Big Brother and the Holding Company, 'Cheap Thrills'
These San Francisco acid rockers were the most simpatico band Janis Joplin ever had, especially when its rough racket backs her up on "Piece of My Heart," perhaps her greatest recording.
Jethro Tull, 'Aqualung'
Tull were hairy prog-rock philosophers who decried organized religion ("Hymn 43") and modern hypocrisy ("Aqualung") while incorporating flute solos. With several FM-radio hits, this record made Tull into a major arena band. The cover painting gave Seventies kids nightmares.
They were the Seattle punk scene's headbanging answer to Led Zeppelin II. But they became real songwriters on Superunknown, shaping their angst into grunge anthems like "Black Hole Sun." "[We] realized the importance of melody," said Chris Cornell. "Maybe we've been listening to Bryan Ferry."
Graham Parker, 'Squeezing Out Sparks'
An angry young crank in the mode of Elvis Costello, this former gas-station attendant rode the wave of U.K. punk. His fifth album combines bar-band rock with New Wave hooks, and his bitter paranoia shines through on every track.
X, 'Wild Gift'
John Doe and Exene Cervenka harmonize about doomed love over L.A. garage-rock thrash, changing the emotional language of punk. They were the White Stripes of their day, a young couple messing with country and blues in gems such as "Adult Books," "Beyond and Back" and "We're Desperate."
Richard and Linda Thompson, 'Shoot Out the Lights'
The British folk-rock duo's last album together is a harrowing portrait of a marriage gone bad, made as their marriage collapsed. The catchiest song: "Wall of Death." The scariest: "Walking on a Wire."
The Beatles, 'Help!'
The moptops' second movie was a Swinging London goof, but the soundtrack included the classics "You've Got to Hide Your Love Away" and "Ticket to Ride," as well as the lovely "I've Just Seen a Face." Help! didn't break new ground, but it paved the way for the Beatles' next stop: Rubber Soul.
Neil Young, 'Tonight's the Night'
Young made his darkest, most emotionally frayed album as a tribute to two friends who died from drugs, Crazy Horse guitarist Danny Whitten and roadie Bruce Berry. Young sounds like he's on the edge of a breakdown in the mournful ballads "Tired Eyes" and "Speakin' Out," recorded with a world-weary looseness.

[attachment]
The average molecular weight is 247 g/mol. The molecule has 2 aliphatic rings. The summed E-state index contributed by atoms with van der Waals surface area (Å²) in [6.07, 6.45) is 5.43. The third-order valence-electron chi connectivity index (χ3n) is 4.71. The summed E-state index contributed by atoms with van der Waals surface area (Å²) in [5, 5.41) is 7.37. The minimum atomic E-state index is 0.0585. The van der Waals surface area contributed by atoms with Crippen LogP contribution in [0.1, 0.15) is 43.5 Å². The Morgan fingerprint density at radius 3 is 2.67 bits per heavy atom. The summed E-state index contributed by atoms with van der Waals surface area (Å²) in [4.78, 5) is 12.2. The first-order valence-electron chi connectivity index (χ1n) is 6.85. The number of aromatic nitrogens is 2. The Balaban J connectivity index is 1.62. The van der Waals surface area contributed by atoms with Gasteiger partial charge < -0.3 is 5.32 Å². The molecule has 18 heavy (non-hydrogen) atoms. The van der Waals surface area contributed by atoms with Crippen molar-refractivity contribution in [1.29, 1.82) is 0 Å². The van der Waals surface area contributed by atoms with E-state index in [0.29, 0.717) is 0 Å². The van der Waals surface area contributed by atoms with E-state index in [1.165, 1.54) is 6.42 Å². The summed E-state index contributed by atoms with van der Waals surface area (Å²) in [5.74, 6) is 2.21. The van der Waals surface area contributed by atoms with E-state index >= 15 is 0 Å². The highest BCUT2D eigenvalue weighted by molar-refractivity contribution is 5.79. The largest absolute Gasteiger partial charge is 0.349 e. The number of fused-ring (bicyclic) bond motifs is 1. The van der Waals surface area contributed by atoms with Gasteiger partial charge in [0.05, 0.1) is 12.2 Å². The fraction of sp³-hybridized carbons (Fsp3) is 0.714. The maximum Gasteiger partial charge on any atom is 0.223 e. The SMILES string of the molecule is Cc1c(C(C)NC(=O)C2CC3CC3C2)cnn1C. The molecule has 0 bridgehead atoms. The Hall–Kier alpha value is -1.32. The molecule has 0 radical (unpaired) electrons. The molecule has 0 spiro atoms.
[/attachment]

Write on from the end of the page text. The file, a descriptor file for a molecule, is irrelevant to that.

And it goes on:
James Brown, 'In the Jungle Groove'
A compilation of Mr. Dynamite's singles from '69 to '70, including the endlessly sampled "Funky Drummer" and "Give It Up or Turnit a Loose," where Brown drops the heaviest funk of his – or anyone's – life.
Sonic Youth, 'Daydream Nation'
Sonic Youth have had a long, brilliant career making trippy art punk, and this is their triumph. Thurston Moore's and Lee Ranaldo's guitars are like antennae picking up otherworldly signals and channeling them into the scuzzy urban haze of "Teen Age Riot" and "Eric's Trip."
Liz Phair, 'Exile in Guyville'
A studio expansion of Phair's homemade Girlysound cassettes, Exile's frank sex talk caused a stir. But it's the lacerating honesty of tracks such as "Divorce Song" that sticks, and "Fuck and Run" is one of the saddest songs ever written about dreaming of romance and settling for less.
The Cure, 'Disintegration'
According to the kids on South Park, this is the best album ever made. According to many depressive Eighties-minded kids, it's the only album ever made – gloppy eyeliner at its grandest. On "Fascination Street," Robert Smith's voice shakes like milk as he makes adolescent angst sound so wonderfully, wonderfully pretty.